The acronym ‘DYOR’ (Do Your Own Research) is used a lot in the crypto space, but how do you actually do your own research?? Admittedly, it’s not simple and learning to DYOR takes a lot of time, practice and commitment. But if you’re ready to learn, this series is a good place to start. Let’s start by taking a look at Fundamental Analysis.
But first, what is Fundamental Analysis (FA)?
The sheer number of assets in the crypto world can be overwhelming and confusing. Fundamental analysis or FA is a method used to determine an asset’s intrinsic value by looking at different internal and external factors. These include reputation, competitors, team, advisors, social presence, marketing, tokenomics and distribution, sector health, and market capitalisation.
What’s the difference between fundamental analysis (FA) and Technical Analysis (TA)? Click here to find out.
FA considers micro-and macro-economic factors that can affect a project’s performance. It is essentially the process of researching all aspects of a company, using the information gathered to determine its value and growth prospects.
What is it used for?
FA helps investors to identify early-stage projects that have promising futures and huge potential. Fundamental analysts look for assets that are not correctly priced by the market and are trading higher or lower than their intrinsic value, as this presents an opportunity.
A project may have strong fundamentals but a low market cap, meaning it may be a good opportunity to buy. On the other hand, if a project has a high market cap but weak fundamentals, it’s not likely to stay on top in the future, and it may be a good time to exit a position there.
DYOR (Do Your Own Research)
Doing your own research is so important- it’s never a good idea to just buy something based on what someone on Twitter is saying and simply hope for the best. You wouldn’t invest in a restaurant without knowing where it’s located, what kind of food it serves, whether it has been successful in the past, how many clients it has, who runs it etc. It’s the same when it comes to investing in crypto projects.
Fundamental Analysis is especially important for long-term trades. Deep research and analysis offer an understanding of how big the project’s potential to gain value is over the next few months or years.
But how do you actually put it into practice?
Let’s dive in and discuss the most important things to look at during the fundamental analysis of a crypto project. (Note that this is a beginner’s introduction to Fundamental Analysis.)
1. General Research
Start by researching the project online (through Google searches etc.) Try typing in the asset’s name and go at least 5 pages deep into Google, open anything interesting. Also, make sure to try different keyword combinations.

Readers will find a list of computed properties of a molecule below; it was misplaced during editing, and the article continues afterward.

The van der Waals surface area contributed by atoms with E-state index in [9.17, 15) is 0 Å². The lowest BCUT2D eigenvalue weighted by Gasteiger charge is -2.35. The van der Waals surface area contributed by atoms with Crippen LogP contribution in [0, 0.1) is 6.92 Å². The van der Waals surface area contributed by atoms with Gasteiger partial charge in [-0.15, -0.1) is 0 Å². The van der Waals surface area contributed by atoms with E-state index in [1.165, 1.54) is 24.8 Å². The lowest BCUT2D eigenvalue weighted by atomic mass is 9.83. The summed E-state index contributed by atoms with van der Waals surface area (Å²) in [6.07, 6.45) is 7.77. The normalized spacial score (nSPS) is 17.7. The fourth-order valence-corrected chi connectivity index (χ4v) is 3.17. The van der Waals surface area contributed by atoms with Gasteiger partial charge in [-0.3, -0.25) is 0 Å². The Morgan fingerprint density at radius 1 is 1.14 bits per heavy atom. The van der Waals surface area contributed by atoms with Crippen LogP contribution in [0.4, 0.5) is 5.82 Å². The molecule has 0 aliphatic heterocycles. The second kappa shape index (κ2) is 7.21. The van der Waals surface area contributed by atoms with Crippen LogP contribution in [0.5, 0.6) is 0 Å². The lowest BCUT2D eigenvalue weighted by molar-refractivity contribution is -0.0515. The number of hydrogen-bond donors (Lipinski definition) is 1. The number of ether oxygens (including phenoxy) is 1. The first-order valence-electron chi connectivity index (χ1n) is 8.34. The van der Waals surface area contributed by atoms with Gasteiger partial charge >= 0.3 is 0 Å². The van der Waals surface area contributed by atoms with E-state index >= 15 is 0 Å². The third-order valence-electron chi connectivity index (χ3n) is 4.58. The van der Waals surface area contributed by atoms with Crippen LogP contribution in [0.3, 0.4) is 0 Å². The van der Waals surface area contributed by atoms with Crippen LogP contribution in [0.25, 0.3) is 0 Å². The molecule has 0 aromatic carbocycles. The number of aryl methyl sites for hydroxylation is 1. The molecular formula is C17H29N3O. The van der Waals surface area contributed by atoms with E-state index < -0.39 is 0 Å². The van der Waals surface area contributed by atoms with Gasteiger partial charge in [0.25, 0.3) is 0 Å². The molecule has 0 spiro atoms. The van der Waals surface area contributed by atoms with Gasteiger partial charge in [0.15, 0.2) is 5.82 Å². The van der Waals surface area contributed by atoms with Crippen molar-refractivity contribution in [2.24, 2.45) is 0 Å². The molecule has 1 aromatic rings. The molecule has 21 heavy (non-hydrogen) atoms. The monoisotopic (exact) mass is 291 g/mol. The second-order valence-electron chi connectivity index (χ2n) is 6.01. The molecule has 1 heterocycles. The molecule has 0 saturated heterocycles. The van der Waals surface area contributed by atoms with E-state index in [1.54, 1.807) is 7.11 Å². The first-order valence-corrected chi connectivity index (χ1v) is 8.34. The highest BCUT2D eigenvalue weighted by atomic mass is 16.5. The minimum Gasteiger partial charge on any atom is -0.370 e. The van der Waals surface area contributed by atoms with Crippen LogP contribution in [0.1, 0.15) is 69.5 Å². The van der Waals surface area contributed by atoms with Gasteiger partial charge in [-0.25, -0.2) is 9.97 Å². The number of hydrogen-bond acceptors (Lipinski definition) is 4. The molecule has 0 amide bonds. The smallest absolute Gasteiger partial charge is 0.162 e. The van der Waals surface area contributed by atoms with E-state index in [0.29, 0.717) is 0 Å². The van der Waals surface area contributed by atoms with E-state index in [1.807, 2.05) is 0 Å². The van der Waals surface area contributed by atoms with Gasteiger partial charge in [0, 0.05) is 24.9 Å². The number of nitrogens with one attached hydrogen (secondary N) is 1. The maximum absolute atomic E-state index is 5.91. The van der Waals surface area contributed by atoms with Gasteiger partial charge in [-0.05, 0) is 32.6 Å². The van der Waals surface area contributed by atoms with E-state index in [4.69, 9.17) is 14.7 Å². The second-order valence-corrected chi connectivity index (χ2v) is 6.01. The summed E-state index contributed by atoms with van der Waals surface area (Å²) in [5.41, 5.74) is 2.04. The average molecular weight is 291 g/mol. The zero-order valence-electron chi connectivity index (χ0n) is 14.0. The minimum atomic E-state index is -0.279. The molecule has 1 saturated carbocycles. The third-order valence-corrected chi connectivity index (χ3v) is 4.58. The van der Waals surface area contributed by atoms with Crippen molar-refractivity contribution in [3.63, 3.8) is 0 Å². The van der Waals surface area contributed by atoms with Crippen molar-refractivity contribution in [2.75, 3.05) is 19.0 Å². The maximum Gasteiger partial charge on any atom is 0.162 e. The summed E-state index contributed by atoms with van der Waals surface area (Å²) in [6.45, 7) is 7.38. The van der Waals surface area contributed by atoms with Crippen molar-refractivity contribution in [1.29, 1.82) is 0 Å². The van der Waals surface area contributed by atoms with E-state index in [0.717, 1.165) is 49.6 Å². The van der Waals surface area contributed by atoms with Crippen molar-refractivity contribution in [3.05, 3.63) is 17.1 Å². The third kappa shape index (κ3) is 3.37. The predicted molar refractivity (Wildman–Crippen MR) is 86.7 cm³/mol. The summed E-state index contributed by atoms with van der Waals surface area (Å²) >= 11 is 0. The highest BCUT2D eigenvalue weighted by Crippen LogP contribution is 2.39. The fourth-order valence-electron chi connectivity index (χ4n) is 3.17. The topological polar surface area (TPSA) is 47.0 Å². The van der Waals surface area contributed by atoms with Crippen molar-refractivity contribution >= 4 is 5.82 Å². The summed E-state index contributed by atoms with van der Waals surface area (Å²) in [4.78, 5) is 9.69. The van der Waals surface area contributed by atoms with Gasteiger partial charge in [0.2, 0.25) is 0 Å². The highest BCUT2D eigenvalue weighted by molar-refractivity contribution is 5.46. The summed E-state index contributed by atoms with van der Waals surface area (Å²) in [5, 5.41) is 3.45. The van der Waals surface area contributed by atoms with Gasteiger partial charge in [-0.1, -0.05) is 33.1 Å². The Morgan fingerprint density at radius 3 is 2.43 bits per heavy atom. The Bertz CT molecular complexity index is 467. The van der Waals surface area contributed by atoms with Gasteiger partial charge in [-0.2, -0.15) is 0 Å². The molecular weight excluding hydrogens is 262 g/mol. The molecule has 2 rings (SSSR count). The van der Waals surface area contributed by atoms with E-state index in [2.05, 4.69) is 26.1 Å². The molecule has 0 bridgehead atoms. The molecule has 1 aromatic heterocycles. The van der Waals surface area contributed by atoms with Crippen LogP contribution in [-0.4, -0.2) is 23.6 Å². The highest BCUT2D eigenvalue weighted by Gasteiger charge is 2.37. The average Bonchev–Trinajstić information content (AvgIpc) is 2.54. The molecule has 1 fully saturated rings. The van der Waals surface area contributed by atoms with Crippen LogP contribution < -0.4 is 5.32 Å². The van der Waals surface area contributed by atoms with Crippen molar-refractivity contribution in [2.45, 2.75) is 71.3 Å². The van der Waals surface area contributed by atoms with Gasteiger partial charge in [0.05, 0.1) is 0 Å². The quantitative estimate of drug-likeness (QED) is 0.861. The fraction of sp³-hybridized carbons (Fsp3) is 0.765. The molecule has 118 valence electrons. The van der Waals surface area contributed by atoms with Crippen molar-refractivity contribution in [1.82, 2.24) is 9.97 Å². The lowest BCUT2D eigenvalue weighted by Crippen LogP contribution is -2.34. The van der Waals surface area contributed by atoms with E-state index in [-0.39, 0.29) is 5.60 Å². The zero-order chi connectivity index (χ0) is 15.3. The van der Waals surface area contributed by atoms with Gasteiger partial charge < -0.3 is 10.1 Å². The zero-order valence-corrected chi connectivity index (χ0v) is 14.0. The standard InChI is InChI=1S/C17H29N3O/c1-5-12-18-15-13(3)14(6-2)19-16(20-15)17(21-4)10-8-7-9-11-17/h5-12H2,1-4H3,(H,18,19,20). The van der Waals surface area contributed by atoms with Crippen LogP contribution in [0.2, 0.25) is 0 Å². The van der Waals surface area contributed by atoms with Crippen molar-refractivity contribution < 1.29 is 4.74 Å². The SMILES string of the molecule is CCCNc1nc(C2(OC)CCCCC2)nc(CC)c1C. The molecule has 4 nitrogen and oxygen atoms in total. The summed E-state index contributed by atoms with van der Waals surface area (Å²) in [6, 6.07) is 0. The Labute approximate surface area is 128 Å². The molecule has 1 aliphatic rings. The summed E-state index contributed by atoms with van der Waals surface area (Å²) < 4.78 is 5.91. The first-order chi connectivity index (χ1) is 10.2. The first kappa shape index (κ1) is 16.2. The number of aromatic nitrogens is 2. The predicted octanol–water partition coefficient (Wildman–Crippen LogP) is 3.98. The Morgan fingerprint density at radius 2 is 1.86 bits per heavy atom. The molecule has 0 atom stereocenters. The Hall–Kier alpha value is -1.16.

Check for independently written research articles too (written by anyone but the project’s team) for a more rounded overview of the project.
- Where does this project get its value?
- Does it have potential to grow over time?
- What exchanges is the crypto on?
- Who is the crypto partnered with? What do the partnerships actually mean?
On-Chain metrics can get pretty complicated, so for the purpose of this beginner’s fundamental analysis article, we’ll simply give a brief introduction to a few more basic metrics. You can check most of these details on Coingecko and CoinMarketCap.
Look at the crypto’s market cap to help you consider the potential for its future growth. Projects with larger market caps usually have less growth potential than lower cap projects. So, if you invest in a crypto that already has a huge market cap, it will be harder to get a significant return. However, note that projects with larger market caps are generally considered to be less risky.
While there’s no single universal definition, cryptos are usually split into Large, Mid, Small and Micro Caps. Note where the crypto you’re looking at lies in the market as this can give you an idea of how the price may move, and what the potential risk: reward ratio is.
Large Cap: > $10B (these tend to be more established, less risky, and move the least).
Mid Cap: >$1B & < $10B (relatively established but more volatile than large-cap, and prices change more often, which means they often have more potential upside but equally more risk).
Small-Cap: <$1B & >$100M (higher risk and more volatile than mid or large-cap).
Micro-Cap: Usually <$100M (usually relatively new and the riskiest, but also may be most profitable for early investors).
Maximum & circulating supply
What is the max supply? Does it have one? (some cryptos don’t). What is the circulating supply (the number of tokens currently in circulation)?